One of the best places to put additional density is near public parks. Why you ask? Well, that’s an excellent question. Not only do parks double as excellent backyards that homeowners don’t need to mow, but they provide excellent views (that will never go away), and density around parks makes the parks themselves more attractive to passers-by.
All of this translates to adding housing around pre-existing parks. This should be a priority for the city. While I am hoping to tackle a master plan for Brown Square Park (by Frederick Law Olmsted, no less!), let’s start out with something a little smaller…
Now you can admire your hometown of Rochester, NY and the diversity of its many communities without ever putting on a pair of pants.* Introducing two awesome new posters depicting the neighborhoods of Rochester…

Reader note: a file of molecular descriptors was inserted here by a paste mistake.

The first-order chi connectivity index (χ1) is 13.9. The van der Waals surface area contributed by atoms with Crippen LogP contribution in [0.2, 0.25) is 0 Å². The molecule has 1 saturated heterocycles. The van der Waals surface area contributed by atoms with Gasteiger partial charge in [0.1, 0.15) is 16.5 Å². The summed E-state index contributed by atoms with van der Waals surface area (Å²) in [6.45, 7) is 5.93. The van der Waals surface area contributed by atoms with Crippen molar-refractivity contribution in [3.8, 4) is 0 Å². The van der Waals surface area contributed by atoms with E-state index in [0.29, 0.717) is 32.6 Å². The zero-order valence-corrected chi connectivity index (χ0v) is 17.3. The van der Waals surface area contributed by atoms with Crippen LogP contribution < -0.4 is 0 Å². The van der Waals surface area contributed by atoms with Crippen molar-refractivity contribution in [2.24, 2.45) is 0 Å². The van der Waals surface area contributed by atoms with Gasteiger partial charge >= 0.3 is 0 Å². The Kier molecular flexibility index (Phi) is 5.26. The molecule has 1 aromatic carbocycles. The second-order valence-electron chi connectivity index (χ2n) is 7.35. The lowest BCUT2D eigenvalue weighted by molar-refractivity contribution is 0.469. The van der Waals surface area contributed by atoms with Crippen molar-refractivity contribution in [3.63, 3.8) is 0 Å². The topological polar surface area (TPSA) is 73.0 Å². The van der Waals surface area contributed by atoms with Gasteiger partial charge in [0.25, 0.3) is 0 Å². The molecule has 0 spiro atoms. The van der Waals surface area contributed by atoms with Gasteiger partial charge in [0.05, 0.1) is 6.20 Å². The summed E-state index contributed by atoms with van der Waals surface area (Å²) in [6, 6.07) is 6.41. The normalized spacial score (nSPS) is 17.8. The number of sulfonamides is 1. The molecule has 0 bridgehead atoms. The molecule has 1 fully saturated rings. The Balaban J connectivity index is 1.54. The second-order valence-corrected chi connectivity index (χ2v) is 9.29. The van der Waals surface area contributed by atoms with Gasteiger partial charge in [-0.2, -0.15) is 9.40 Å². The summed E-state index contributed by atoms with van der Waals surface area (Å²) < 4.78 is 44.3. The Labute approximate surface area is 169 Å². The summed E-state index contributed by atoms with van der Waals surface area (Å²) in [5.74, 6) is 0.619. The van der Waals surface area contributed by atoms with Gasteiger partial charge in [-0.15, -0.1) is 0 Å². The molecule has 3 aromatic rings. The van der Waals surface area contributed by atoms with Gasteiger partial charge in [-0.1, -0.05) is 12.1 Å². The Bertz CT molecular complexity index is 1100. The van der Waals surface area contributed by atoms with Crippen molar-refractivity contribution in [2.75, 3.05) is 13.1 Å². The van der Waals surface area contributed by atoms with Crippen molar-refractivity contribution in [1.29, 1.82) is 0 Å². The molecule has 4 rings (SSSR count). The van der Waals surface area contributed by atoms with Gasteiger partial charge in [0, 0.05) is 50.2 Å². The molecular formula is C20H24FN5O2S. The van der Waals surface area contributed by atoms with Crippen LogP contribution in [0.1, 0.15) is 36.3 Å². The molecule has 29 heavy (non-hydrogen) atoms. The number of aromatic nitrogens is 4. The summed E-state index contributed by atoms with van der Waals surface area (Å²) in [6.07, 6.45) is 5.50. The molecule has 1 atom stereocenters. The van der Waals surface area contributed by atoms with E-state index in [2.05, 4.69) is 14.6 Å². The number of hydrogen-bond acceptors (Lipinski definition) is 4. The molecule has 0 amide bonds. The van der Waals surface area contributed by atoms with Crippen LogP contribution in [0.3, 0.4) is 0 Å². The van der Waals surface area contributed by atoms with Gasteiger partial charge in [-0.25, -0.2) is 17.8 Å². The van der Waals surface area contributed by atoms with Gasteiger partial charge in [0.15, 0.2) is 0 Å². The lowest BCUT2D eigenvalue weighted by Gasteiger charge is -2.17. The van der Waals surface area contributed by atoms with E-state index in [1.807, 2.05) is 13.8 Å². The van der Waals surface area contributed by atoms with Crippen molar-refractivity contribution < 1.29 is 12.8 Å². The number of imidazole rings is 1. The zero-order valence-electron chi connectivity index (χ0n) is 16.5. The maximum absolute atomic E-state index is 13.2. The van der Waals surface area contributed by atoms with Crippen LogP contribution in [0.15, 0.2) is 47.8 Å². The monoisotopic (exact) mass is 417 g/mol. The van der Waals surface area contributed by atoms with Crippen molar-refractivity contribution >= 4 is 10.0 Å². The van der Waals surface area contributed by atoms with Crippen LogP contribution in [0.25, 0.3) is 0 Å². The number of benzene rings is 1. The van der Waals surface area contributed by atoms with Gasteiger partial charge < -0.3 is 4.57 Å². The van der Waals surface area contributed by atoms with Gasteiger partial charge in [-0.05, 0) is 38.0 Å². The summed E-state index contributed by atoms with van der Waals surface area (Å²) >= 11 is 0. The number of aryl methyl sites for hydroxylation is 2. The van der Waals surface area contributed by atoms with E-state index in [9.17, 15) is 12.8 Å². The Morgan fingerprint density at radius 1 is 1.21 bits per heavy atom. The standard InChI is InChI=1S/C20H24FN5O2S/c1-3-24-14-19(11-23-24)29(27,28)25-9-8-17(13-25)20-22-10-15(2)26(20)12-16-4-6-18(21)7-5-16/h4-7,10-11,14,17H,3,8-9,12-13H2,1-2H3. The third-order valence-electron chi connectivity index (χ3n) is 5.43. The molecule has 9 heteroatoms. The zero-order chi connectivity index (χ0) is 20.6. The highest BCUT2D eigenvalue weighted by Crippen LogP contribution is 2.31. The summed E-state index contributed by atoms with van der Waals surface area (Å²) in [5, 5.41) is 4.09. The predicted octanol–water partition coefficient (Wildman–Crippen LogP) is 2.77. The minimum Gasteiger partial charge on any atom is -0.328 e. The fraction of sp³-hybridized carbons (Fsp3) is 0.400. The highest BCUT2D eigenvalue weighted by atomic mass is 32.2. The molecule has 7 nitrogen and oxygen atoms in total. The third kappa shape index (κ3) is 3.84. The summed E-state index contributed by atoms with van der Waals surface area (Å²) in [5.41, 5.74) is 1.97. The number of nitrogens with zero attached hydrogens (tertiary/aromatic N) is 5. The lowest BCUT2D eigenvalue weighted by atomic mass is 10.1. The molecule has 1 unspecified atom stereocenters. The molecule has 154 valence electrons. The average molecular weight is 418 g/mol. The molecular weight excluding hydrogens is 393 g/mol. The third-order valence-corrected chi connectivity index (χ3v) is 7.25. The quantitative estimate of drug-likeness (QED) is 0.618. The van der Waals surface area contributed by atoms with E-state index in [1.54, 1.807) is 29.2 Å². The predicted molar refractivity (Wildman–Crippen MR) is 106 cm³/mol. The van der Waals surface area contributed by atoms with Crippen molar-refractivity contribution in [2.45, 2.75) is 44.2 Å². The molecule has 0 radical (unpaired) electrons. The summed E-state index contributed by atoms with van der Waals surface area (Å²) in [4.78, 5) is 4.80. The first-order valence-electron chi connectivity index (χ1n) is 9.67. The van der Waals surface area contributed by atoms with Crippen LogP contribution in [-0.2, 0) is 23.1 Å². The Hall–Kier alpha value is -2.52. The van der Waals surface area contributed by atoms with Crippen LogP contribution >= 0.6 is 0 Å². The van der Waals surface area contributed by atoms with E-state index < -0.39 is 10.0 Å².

After the Erie Canal was rerouted south of downtown Rochester, the Rochester
Industrial & Rapid Transit Railway (the subway) was built in
its place as a link between the five different railroads and interurban trolley
lines that served the Rochester area. As the industrial landscape of Rochester
changed, and highways replaced the railroads, the Rochester subway gradually
became a relic of a bygone era. In 1956 the subway was abandoned and much of
its route was converted into Interstate 490 built to connect Rochester
with the New York State Thruway (I-90). Read more about the history of the Rochester Subway.
RochesterSubway.com exists to help spark
public dialogue around how we can better connect the neighborhoods of Rochester
NY, surrounding communities, and their cultural offerings. Rochesters
future is written in her past. Let's rediscover it.